Interview With Bear Grylls, World-Renowned Survivalist:

You call the wild "your office" -- what would you consider your most amazing accomplishment at the office?
Bear: I've been on lots of big expeditions from Everest to the Arctic to the Antarctic and the Northwest Passage, but I'm pretty proud of the fact that we did seven seasons of 'Man vs. Wild' and thank the lord we all kind stayed safe as a team in some of the most hostile places. I remember after season one the director saying, "you'll never do more than one of these seasons because somebody will die".
What's the most you've ever gotten done in one day?
Bear: I think summit day on Everest is a big day. You're on that mountain two-and-a-half-months total; the summit day is a good 23 hours of climbing. The height is about 26,000 feet, minus 30 degrees, carrying a large amount of weight. That's definitely a pretty full-on day with a lot of emotions. Four people lost their lives up there. Two died of the cold and two fell. It's a pretty heavy day.
What do you consider the craziest thing you've ever done to survive?
Bear: There have been so many moments on the shows over the years. God, they all kind of blend into each other. Self-inflicted enemas on rafts, the humiliation of jumping on top of 15-foot tiger sharks, being caught in the water with crocodiles, a lot of dodgy waterfall vines, bitten by nasty snakes and stuff like that.
On your new show 'Get Out Alive', what's the most surprising thing you've learned about people?
Bear: Their mold for a hero. You're used to movies where the hero is always this muscled, square-jawed dude. The reality is not like that. We start off with 20 people and they all talk a good story, but I said you have to impress me with your actions not your words. And you know, you take them on some big journeys, toiling away hungry, and thirsty, and tired 24 hours a day, all day. You learn what people are like. Some people crumble and some thrived ... If you think the American hero is dead, watch this [show], some incredible people emerge who've dug deeper than you could've ever imagined.
What's the worst thing that people are going to have to do to win $500K on this show?
Bear: Well, the whole thing is about heart. Determination and character are the big measurements and how they continue in the face of big mountains, raging rivers and rapids, the super-dense rainforests [and] some incredibly bad weather. And all the time, living off the land and moving and carrying a lot of weight. And having to look after the weaker people. I think it's a mix of the actual sort of terrain and the weather ... that makes it really tough.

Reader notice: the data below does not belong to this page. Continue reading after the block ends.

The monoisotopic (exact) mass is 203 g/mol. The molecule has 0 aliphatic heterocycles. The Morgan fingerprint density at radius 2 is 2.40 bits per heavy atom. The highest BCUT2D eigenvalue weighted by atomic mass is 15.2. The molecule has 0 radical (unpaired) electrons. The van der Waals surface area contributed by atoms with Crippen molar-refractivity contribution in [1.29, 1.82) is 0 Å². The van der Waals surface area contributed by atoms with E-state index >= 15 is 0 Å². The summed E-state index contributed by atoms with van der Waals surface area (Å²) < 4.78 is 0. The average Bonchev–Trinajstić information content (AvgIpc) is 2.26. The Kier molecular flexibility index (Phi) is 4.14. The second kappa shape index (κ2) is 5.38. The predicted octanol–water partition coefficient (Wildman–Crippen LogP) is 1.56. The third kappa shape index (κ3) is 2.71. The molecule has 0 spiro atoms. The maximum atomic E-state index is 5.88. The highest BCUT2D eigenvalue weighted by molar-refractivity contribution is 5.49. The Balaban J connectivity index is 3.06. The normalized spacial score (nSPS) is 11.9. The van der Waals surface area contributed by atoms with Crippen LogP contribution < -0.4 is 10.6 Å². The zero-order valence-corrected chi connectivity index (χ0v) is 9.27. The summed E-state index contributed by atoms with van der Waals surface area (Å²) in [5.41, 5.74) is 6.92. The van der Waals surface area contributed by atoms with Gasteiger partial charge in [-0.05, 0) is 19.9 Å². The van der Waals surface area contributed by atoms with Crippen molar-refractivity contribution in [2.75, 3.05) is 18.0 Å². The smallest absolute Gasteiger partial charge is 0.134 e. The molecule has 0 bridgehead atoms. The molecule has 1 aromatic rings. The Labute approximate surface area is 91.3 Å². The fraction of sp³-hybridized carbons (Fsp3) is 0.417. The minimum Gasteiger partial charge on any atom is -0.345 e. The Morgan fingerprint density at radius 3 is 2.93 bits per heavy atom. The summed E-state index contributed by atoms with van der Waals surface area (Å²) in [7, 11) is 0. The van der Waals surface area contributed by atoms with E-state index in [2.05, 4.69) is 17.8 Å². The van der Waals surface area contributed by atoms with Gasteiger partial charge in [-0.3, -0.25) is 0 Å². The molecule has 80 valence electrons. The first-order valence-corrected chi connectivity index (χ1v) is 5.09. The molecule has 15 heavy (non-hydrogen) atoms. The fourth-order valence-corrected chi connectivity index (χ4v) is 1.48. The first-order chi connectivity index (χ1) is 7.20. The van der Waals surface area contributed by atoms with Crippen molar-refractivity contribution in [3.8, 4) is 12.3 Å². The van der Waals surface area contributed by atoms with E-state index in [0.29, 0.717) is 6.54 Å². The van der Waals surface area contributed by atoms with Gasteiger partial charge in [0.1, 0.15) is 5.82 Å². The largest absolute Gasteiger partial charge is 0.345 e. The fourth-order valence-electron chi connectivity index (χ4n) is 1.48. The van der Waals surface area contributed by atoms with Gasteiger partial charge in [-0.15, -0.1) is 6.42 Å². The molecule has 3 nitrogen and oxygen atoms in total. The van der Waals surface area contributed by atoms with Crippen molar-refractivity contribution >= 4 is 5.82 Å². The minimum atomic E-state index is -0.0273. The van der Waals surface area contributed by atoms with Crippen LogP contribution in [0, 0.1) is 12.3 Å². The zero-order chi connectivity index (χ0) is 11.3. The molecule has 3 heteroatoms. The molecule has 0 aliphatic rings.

Your resourcefulness in the wild is impressive to say the least. What's the most you've ever accomplished ... with the least?
Bear: Well, I think for me the really fun part of survival is always the resourceful part of it. You rarely have all the right things at the right time. You have to improvise. And you have to use everyday things like shoelaces and water bottles, straps of backpacks and belts and all these other things in inventive ways ... I love that side of it. Learning how to light a fire using just your cell phone. How to climb a tree using just your shoelaces. How to make a raft out of a backpack.
Would you consider cavemen the ultimate doers? I mean, seriously ... fire right?
Bear: For thousands of years, it was an everyday skill just like kids tying their shoes ... you could start a fire with nothing. I think it's a shame that so few people know how to do it now. I think there's always a pride in men and women about being able to do simple, basic things like that when suddenly few people can nowadays. These cavemen were good because they had to be. It's like do or die. If you're not resourceful, deft and fast, you die. It's a good motivator.
What do you think is harsher on the human spirit: the concrete jungle or the actual jungle?
Bear: Life is all about attitude. The terrain in some ways is irrelevant. It's how we tackle it -- whether it's a desert or a commute. And we choose our attitude everyday -- whether we're going to do it with a smile, positivity and enthusiasm. The guys from 'Get Out Alive' began to learn fast that it was the most important thing in the world.
What do you hope people's one major takeaway is from your new book, 'A Survival Guide For Life'?